Ms. Duffy  is currently in progress for a Ph.D. in Anthropology at the University of Florida. She has a M.A., Maya Archaeology, University of Central Florida and B.A., Psychology, University of South Florida. Her research interests include; Maya archaeology, environmental archaeology, organic residue analysis, starch grain analysis, ground stone analysis, zooarchaeology. 

Saturday, March 20, 2021 at 12 noon (via webinar)

Lisa Duffy, Doctoral Candidate at the University of Florida

Using Residue Analysis to Explore Ancient Maya Recipes and Food-Processing Technology

Marjorie Keenan Rawlings’ Pulitzer-winning novel The Yearling was set in the backwoods of Florida in 1878, near Silver Glen Springs on Lake George. Earlier in the 1870s an anatomist from Harvard University arrived at the mouth of the spring run to document an archaeological landscape much different than the quiet, serene setting of Rawlings’ story. Indeed, long before Europeans arrived to change the course of Florida’s history, Silver Glen was more of a metropolis than it was a wilderness. That this grandeur of Native America was lost on Rawlings is not surprising considering that most above-ground traces of the past were erased by shell-mining operations in the 1920s. Since 2000, the St. Johns Archaeological Field School of the University of Florida has taken the opportunity to resurrect this lost past. 

Saturday, January 23, 2021 at 12 noon (via webinar)

Dr. Zack Gilmore, Asst. Professor of Anthropology at Rollins College

Great Gathering Places! Pre-Columbian Ritual and Social Integration at Florida Shell Mounds


This lecture is about the location of the ship Clotilda, the last ship to bring slaves into the United States. It was scuttled and burned in 1859 or 1860 and its location has been the subject of many archaeological investigations.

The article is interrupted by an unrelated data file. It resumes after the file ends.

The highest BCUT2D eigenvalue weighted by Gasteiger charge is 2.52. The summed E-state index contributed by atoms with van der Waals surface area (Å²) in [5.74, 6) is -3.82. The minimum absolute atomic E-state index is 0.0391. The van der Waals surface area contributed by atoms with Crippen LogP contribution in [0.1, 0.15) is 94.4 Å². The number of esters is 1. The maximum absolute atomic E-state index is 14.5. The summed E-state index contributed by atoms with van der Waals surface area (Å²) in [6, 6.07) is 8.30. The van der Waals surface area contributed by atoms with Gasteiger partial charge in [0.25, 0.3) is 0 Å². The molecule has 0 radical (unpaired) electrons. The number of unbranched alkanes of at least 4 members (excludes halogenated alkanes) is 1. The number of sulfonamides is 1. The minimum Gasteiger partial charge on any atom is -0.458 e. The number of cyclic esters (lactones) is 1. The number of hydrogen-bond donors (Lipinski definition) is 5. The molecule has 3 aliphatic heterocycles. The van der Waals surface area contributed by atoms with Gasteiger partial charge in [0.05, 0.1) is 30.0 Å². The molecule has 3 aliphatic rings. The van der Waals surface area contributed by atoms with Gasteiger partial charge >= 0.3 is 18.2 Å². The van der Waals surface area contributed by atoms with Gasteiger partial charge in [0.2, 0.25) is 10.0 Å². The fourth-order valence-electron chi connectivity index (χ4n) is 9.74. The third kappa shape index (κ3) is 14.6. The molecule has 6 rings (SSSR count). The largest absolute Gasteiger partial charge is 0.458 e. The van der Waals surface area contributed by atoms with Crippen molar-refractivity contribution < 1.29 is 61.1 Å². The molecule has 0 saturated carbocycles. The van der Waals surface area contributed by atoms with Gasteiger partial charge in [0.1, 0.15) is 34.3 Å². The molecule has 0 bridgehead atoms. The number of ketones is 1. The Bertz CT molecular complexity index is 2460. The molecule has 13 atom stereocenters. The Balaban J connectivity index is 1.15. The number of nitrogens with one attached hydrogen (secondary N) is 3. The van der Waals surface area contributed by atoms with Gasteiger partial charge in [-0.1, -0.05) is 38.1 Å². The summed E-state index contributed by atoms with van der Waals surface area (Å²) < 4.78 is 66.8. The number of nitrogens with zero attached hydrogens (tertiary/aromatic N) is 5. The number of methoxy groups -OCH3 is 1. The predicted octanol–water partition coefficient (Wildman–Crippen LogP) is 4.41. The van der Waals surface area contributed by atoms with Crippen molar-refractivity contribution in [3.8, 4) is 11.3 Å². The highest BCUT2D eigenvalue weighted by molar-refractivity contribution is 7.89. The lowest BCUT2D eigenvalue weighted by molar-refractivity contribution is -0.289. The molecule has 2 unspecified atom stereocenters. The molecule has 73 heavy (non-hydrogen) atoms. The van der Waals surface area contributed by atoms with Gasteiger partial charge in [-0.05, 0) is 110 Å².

Dr. Meier will discuss new zooarchaeological findings from the famous site of Mycenae in Greece. While the site is known for being “rich in gold” from the early excavation finds, recent faunal analysis has revealed rich aspects of the everyday lives of Mycenaean craft producers. Dr. Meier will discuss new findings on the herd animals and pets that were a part of domestic life at Petsas House, a ceramic producing household at the site.

Scientists are curious about what ancient people ate and drank. Archaeologists at the University of Florida are investigating the foods and beverages consumed by the ancient Maya, by analyzing organic chemical residues and starch grains in pottery vessels and on stone grinding tools. These analyses are innovative in that they help identify ancient Maya "recipes" rather than single ingredients. They provide insights into the individual's choices of ingredients and methods of combining, processing, and serving foods and drinks, using different tools and vessels.

Dr. Clayton will discuss the decline of Teotihuacan from the perspective of a settlement called Chicoloapan 40 kilometers south.  Research there has helped expand knowledge about the timing of the decline and the effect of that decline on surrounding communities.  Chicoloapan’s rapid growth during periods of regional political crisis required transformations in land use, architecture and material culture and new forms of leadership. 

At Chicoloapan, Sarah Clayton and her students reconstruct daily life, community organization, and demographic change during the first millennium CE. Chicoloapan grew rapidly in association with the collapse of Teotihuacan. Employing methods including excavation, geophysical prospection, and artifact analysis, their work aims to understand why Chicoloapan prospered even as neighboring settlements were abandoned.